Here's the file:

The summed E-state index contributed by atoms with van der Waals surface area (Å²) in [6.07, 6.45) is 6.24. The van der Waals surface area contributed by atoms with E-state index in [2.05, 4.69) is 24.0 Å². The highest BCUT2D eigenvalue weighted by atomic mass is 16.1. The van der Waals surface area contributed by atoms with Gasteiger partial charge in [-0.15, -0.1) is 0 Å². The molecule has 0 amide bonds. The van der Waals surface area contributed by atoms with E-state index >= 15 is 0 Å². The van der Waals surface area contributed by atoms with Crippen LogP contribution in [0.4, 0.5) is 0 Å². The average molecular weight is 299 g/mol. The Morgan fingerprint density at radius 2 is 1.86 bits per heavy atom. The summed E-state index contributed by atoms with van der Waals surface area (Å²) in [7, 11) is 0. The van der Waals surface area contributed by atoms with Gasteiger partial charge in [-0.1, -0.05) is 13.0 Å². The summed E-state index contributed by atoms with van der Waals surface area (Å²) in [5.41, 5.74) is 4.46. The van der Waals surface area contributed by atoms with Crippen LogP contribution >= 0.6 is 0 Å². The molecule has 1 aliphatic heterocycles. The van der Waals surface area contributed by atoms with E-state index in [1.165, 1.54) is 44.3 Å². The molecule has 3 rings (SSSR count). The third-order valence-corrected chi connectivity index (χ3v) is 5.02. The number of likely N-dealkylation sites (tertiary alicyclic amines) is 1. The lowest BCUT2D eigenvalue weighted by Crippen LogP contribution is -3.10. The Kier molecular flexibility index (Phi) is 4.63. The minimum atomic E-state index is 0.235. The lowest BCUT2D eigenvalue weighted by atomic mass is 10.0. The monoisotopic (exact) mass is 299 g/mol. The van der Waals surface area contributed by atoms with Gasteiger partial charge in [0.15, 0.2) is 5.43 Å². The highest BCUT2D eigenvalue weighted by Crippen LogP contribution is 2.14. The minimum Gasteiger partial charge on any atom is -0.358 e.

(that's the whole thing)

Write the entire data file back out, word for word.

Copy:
The summed E-state index contributed by atoms with van der Waals surface area (Å²) in [6.07, 6.45) is 6.24. The van der Waals surface area contributed by atoms with E-state index in [2.05, 4.69) is 24.0 Å². The highest BCUT2D eigenvalue weighted by atomic mass is 16.1. The van der Waals surface area contributed by atoms with Gasteiger partial charge in [-0.15, -0.1) is 0 Å². The molecule has 0 amide bonds. The van der Waals surface area contributed by atoms with E-state index >= 15 is 0 Å². The van der Waals surface area contributed by atoms with Crippen LogP contribution in [0.4, 0.5) is 0 Å². The average molecular weight is 299 g/mol. The Morgan fingerprint density at radius 2 is 1.86 bits per heavy atom. The summed E-state index contributed by atoms with van der Waals surface area (Å²) in [7, 11) is 0. The van der Waals surface area contributed by atoms with Gasteiger partial charge in [-0.1, -0.05) is 13.0 Å². The summed E-state index contributed by atoms with van der Waals surface area (Å²) in [5.41, 5.74) is 4.46. The van der Waals surface area contributed by atoms with Crippen LogP contribution >= 0.6 is 0 Å². The molecule has 1 aliphatic heterocycles. The van der Waals surface area contributed by atoms with E-state index in [1.165, 1.54) is 44.3 Å². The molecule has 3 rings (SSSR count). The third-order valence-corrected chi connectivity index (χ3v) is 5.02. The number of likely N-dealkylation sites (tertiary alicyclic amines) is 1. The lowest BCUT2D eigenvalue weighted by Crippen LogP contribution is -3.10. The Kier molecular flexibility index (Phi) is 4.63. The minimum atomic E-state index is 0.235. The lowest BCUT2D eigenvalue weighted by atomic mass is 10.0. The monoisotopic (exact) mass is 299 g/mol. The van der Waals surface area contributed by atoms with Gasteiger partial charge in [0.15, 0.2) is 5.43 Å². The highest BCUT2D eigenvalue weighted by Crippen LogP contribution is 2.14. The minimum Gasteiger partial charge on any atom is -0.358 e.